"As President, I have no greater responsibility than ensuring the safety and security of the United States and the American people. Meeting this responsibility requires the closest possible cooperation among our intelligence, military, diplomatic, homeland security, law enforcement, and public health communities, as well as with our partners at the state and local level and in the private sector. This cooperation, in turn, demands the timely and effective sharing of intelligence and information about threats to our nation with those who need it, from the President to the police officer on the street."
President Barack Obama, writing in The National Strategy For Information Sharing And Safeguarding.
On Wednesday the President issued a 16-page game plan aimed at strengthening the process and protection of online sharing to fight cyber attacks. It's called the the National Strategy for Information Sharing and Safeguarding. The NSISS is a guideline aimed at creating a "balance between sharing information with those who need it to keep our country safe and safeguarding it from those who would do us harm," the President wrote. "Sharing and safeguarding are often seen as mutually exclusive, in reality they are mutually reinforcing. This Strategy, therefore, emphasizes how strengthening the protection of classified and sensitive information can help to build confidence and trust so that such information can be shared with authorized users."
In short, it's a directive on how to share data, and improve data flow, informing U.S. citizens that they are now partners in this battle, and thereby required to share their data in the name of national security, all the while promising to protect civil rights and privacy.
Less an executive order than a vision, "the strategy does not define particular categories or types of information that must be shared." Instead, it focuses on a sharing policy with three main principles:
- Designating information as a national asset.
- Shared risk management and safeguarding,
- Informed decision making.
1. Information As A National Asset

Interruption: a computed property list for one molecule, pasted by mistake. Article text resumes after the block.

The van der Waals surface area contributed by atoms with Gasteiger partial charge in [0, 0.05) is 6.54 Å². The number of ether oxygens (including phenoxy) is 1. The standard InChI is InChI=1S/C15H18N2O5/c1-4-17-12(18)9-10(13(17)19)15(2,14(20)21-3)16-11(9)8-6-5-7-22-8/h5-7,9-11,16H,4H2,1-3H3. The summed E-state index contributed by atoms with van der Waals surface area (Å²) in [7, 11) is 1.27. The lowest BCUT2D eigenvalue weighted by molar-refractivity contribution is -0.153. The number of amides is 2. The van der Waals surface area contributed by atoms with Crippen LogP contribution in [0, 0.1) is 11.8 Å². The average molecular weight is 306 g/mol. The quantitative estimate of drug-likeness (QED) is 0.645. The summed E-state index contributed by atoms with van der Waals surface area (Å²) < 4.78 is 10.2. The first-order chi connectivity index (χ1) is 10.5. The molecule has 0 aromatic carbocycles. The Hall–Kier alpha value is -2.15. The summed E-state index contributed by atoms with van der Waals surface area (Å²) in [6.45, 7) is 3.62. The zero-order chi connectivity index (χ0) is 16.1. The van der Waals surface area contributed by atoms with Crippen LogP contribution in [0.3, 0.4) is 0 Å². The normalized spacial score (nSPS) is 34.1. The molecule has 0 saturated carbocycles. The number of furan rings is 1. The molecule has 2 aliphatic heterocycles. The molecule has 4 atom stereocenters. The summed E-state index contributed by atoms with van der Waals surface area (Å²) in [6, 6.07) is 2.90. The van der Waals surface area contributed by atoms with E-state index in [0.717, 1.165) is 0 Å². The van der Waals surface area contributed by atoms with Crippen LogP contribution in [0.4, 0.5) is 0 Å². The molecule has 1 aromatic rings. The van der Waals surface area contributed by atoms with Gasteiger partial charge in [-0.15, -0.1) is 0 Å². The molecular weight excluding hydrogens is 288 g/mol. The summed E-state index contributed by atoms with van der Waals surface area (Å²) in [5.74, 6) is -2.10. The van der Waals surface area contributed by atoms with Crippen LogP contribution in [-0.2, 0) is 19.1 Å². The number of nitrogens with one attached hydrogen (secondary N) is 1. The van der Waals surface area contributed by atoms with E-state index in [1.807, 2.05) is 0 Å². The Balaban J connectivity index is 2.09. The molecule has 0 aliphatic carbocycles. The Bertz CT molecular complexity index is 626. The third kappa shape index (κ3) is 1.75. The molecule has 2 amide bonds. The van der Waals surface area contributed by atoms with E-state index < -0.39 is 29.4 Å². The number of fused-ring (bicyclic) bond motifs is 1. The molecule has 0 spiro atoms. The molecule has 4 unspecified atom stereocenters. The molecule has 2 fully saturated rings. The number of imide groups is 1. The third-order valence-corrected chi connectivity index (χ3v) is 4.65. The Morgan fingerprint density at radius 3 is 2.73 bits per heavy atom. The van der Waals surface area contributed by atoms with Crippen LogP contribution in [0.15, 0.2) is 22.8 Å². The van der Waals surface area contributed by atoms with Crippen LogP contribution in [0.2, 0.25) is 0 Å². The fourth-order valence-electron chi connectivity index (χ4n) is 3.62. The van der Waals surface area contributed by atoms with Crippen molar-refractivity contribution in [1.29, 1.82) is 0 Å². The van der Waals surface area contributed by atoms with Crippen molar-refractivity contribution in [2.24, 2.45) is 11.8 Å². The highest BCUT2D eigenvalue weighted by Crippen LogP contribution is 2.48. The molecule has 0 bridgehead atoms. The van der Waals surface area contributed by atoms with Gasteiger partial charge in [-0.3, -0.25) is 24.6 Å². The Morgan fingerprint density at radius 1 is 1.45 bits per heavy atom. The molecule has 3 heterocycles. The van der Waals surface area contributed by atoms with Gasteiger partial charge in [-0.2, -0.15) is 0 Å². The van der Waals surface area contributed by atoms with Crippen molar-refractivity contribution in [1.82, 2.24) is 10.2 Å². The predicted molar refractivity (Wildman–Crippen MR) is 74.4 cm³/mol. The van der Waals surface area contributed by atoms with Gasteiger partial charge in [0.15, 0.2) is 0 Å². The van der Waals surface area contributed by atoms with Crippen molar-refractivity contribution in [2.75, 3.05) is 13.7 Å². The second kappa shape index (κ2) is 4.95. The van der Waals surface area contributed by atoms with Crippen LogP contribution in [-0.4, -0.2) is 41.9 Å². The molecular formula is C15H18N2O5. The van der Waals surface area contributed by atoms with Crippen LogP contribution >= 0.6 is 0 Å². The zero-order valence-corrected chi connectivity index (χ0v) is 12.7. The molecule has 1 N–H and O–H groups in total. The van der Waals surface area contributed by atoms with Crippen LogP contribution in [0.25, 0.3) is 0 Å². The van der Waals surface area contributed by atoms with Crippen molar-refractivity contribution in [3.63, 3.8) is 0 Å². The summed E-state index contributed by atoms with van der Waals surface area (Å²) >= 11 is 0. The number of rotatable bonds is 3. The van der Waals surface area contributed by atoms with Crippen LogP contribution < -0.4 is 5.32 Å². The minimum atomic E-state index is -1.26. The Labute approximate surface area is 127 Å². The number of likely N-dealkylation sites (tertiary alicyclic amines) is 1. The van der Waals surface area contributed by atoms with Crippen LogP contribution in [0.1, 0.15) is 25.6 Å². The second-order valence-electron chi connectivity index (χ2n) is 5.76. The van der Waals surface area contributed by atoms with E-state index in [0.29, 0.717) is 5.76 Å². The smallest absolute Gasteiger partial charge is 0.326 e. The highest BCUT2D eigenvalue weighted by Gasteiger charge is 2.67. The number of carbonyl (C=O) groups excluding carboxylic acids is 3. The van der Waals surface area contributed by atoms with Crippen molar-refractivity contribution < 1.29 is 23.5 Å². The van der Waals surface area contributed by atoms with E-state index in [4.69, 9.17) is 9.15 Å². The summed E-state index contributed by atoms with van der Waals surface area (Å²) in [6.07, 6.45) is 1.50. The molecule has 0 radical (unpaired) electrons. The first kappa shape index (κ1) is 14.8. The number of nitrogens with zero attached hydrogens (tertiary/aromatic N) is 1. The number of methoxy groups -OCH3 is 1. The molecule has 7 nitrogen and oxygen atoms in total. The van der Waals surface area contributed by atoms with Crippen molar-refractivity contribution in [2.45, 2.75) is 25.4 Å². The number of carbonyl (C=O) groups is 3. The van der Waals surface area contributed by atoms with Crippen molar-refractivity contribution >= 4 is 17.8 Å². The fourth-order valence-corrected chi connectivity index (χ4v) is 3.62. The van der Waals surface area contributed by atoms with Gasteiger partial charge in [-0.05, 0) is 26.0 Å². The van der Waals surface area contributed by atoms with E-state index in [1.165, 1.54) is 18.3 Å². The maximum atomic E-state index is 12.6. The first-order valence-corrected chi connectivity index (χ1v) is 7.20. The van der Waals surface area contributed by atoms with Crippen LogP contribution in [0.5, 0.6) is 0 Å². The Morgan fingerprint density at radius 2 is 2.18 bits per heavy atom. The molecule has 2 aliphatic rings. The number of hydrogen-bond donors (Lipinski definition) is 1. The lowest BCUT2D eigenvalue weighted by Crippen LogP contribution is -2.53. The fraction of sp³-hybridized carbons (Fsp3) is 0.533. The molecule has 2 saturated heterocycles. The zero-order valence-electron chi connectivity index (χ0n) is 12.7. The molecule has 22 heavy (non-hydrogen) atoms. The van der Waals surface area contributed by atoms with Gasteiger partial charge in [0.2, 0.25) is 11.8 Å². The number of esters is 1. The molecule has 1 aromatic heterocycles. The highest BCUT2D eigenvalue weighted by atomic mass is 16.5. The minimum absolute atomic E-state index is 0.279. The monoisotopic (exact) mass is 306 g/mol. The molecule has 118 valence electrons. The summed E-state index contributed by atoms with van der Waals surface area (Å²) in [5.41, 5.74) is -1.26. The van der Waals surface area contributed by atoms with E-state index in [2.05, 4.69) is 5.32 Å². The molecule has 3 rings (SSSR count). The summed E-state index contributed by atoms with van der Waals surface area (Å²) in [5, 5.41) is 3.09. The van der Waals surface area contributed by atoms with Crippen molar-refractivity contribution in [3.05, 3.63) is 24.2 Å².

Making information a national asset is basically a step to streamlining the flow of data between governmental agencies. The push to cut across siloed Federal branches and bureaus and integrate information is extremely important for both national and regional security. What's likely going to happen is interconnected federal networks and new databases.
The strategy lists five goals:
- Driving collective action through collaboration and accountability.
- Improving data flow and discovery.
- Improving effectiveness by sharing services.
- Defining new policies and processes and reform to protect data.
- Protecting user privacy and civil rights.
Number five "protecting privacy and rights" is tricky. The document cleverly words that data management extends to U.S. citizens, stating that these "stakeholders" also have a responsibility and are an integral part in the success of this plan.
"Information collected, analyzed, and disseminated by every stakeholder must be discoverable and retrievable, consistent with necessary legal restrictions, and guided by government-wide policies, standards, and management frameworks."
In other words, while supposedly toe-ing the civil rights line, the government is saying if they need your data, it's your job to give it to them. Just how jurisdiction is enforced will no doubt be a contentious issue. The document states that privacy will be leveraged by "governance bodies and existing procedures, to continually refine and establish necessary guidelines for appropriate protections of shared information." But the how and why of collecting citizen's data will likely unfold on a case-by-case basis, most likely with howls of protest from civil rights groups like the ACLU.
2. Information Sharing And Safeguarding Requires Shared Risk Management
This step is basically a relationship builder, calling for trust between the private and public sectors. It's the government's pitch that more sharing and safeguarding improves both policy development and tackling security problems.